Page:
Automated pressure-controlled cerebrospinal fluid drainage during open thoracoabdominal aortic aneurysm repair

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Abstract

Objective:

Perioperative cerebrospinal fluid (CSF) drainage is a well-established technique for spinal cord protection during thoracoabdominal aortic aneurysm (TAAA) open repair and is usually performed using dripping chamber-based systems. A new automated device for controlled and continuous CSF drainage, designed to maintain CSF pressure around the desired set values, thus avoiding unnecessary drainage, is currently available. The aim of our study was to determine whether the use of the new LiquoGuard automated device (Möller Medical GmbH, Fulda, Germany) during TAAA open repair was safe and effective in maintaining the desired CSF pressure values and whether the incidence of complications was reduced compared with a standard catheter connected to a dripping chamber.

Methods:

Data of patients who underwent surgical TAAA open repair using perioperative CSF drainage at our institution between October 2012 and October 2014 were recorded. The difference in CSF pressure values between patients who underwent CSF drainage with a conventional dripping chamber-based system (manual group) and patients who underwent CSF drainage with the LiquoGuard (automated group) was measured at the beginning of the intervention (T1), 15 minutes after aortic cross-clamping (T2), just before unclamping (T3), at the end of surgery (T4), and 4 hours after the end of surgery (T5). The choice of the draining systems was randomly alternated with one-to-one rate until the last six patients consecutively treated with LiquoGuard were enrolled. Primary outcomes were occurrence of spinal cord ischemia, intracranial hemorrhage, postdural puncture headache, and in-hospital mortality.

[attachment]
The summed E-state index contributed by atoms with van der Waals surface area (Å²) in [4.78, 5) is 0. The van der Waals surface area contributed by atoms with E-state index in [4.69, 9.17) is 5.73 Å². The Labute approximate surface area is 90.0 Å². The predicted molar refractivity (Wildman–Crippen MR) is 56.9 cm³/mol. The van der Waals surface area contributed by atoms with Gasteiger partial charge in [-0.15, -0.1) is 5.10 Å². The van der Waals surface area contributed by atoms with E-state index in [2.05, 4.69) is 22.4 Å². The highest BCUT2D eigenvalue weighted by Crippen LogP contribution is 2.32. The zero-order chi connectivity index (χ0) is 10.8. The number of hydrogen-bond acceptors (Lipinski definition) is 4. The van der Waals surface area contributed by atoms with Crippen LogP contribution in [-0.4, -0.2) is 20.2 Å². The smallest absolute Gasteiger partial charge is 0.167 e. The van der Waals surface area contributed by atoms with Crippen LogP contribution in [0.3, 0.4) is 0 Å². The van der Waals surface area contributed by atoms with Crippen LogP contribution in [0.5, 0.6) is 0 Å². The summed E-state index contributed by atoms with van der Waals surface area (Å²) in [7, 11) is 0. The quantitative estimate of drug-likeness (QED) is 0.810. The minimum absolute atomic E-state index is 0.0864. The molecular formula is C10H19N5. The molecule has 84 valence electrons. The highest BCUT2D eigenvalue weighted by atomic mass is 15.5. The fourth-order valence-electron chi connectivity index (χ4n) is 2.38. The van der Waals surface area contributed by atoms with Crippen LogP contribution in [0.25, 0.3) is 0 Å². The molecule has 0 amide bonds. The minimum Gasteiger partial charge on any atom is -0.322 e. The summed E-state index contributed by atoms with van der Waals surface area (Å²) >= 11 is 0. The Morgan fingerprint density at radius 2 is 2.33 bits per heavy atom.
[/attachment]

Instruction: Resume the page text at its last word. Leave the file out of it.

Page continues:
Results:

The study included 152 patients who underwent open surgical TAAA repair during the study period: 73 patients underwent CSF drainage with the traditional system and 79 with LiquoGuard. The CSF pressure values at T1 and T5 were not considerably different in the two groups. By repeated-measures analysis of variance, a significant upward trend of perioperative CSF pressure was observed in the automated group at T2, T3, and T4 (group × time interaction = F3,66; P < .001). No difference was reported in the occurrence of spinal cord ischemia, intracranial hemorrhage, or mortality. The LiquoGuard group reported significantly reduced postdural puncture headache (3.3% vs 16.9%; P = .01).

Conclusions:

Perioperative use of LiquoGuard during TAAA open repair was safe and effective. Despite slightly higher intraoperative CSF pressures, the rate of spinal cord ischemia did not increase in the LiquoGuard group, and postdural puncture headache significantly decreased.

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